Is This Situation Special Enough?

In his book You Can Be a Stock Market Genius, author and investor Joel Greenblatt highlighted the opportunity hidden in mergers and acquisitions, spinoffs, and restructurings. Some deals are so complex that the true value of a stock won't be unlocked until well after the fact, giving savvy investors a chance to get in early and grab hold of shares at a discount. Huge profits are possible, and he achieved 50% annualized returns for a decade investing in them.

We'll look at some announcements presenting an opportunity for profit and pair that with the views of the 180,000 members of Motley Fool CAPS to see what they think of the businesses involved. If the best and brightest in the investment community like these stocks, it may be worth your time to dive in further.

But not every deal is worth your money. It takes diving into the filings to understand the nuances, so don't use the stocks below as a buy list -- more due diligence is needed on your part.

Company

CAPS Rating (out of 5)

Type of Situation

Terms

Alibaba.com **** Going private Parent Alibaba Group to buy back 25% stake held by Yahoo! (Nasdaq: YHOO  ) , leaving Yahoo! with 15% interest in Alibaba Group.
WebMD Health (Nasdaq: WBMD  ) ** Stock tender Modified Dutch Auction to repurchase $150 million in shares at $24.50 to $26.00 per share.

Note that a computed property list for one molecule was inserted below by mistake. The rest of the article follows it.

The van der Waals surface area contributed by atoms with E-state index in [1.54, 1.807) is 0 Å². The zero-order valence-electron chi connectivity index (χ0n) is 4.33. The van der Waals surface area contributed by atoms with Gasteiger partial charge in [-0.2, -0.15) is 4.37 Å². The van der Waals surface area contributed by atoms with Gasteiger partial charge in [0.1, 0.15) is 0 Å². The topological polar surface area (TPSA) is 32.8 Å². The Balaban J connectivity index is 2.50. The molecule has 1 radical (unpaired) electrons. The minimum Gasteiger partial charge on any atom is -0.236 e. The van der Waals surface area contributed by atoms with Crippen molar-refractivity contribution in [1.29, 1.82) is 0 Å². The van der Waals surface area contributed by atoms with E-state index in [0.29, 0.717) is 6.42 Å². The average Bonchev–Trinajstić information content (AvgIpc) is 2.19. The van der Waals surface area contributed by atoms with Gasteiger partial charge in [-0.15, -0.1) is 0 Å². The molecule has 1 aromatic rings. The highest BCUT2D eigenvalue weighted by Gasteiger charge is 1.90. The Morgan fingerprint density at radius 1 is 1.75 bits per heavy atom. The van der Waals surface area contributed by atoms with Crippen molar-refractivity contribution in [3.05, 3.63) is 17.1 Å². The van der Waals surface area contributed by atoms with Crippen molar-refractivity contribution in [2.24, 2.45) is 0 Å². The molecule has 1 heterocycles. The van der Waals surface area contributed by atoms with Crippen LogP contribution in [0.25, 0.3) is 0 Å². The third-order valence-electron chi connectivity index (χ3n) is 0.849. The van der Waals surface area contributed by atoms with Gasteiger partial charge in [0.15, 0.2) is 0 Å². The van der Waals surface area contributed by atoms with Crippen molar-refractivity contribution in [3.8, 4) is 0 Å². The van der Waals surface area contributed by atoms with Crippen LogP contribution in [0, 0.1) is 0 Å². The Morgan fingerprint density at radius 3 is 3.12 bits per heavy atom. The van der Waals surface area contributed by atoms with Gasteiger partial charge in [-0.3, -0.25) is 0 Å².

Source: Company filings.

Again, this is just a starting point for further research. Do your homework before committing real money to these special situations.

An exit strategy?
Alibaba.com may have been the one reason investors would want to buy into Yahoo!, but will investors realize enough of a return from the $1 billion that was sunk into the Chinese e-commerce site's parent, Alibaba Group, back in 2005 if it takes Alibaba.com private?

Yahoo! has been foundering for some time and could be seen as an eager seller trying to raise cash, meaning Jack Ma might not need to pay as much for its stake as he otherwise would. On the plus side, Yahoo! would still hold about a 15% share of the company that possesses burgeoning growth properties, including Internet retailer Taobao, which owns nearly 50% of the market; Taomail; Yahoo! China; and Alipay, an e-payment service similar to eBay's (Nasdaq: EBAY  ) PayPal.

The deal with Yahoo! would be separate from the $1.74 per share that Alibaba Group is offering to pay Hong Kong-based shareholders of Alibaba.com. The Yahoo! deal has reportedly stalled over how best to value Taobao. But Yahoo! might not want to negotiate too hard. Alibaba saw subscriber rolls fall almost 3% in the fourth quarter and net profits fell 6%. With international financial worries and a slowing Chinese economy, Alibaba might undergo an upheaval similar to that experienced by eBay several years ago.

Yahoo!'s stock pulled back about 20% from recent highs and is trading almost 8% lower in 2012. Realizing some cash from its investment might help the portal reconfigure itself as it goes on a possible buying spree to make itself relevant once again.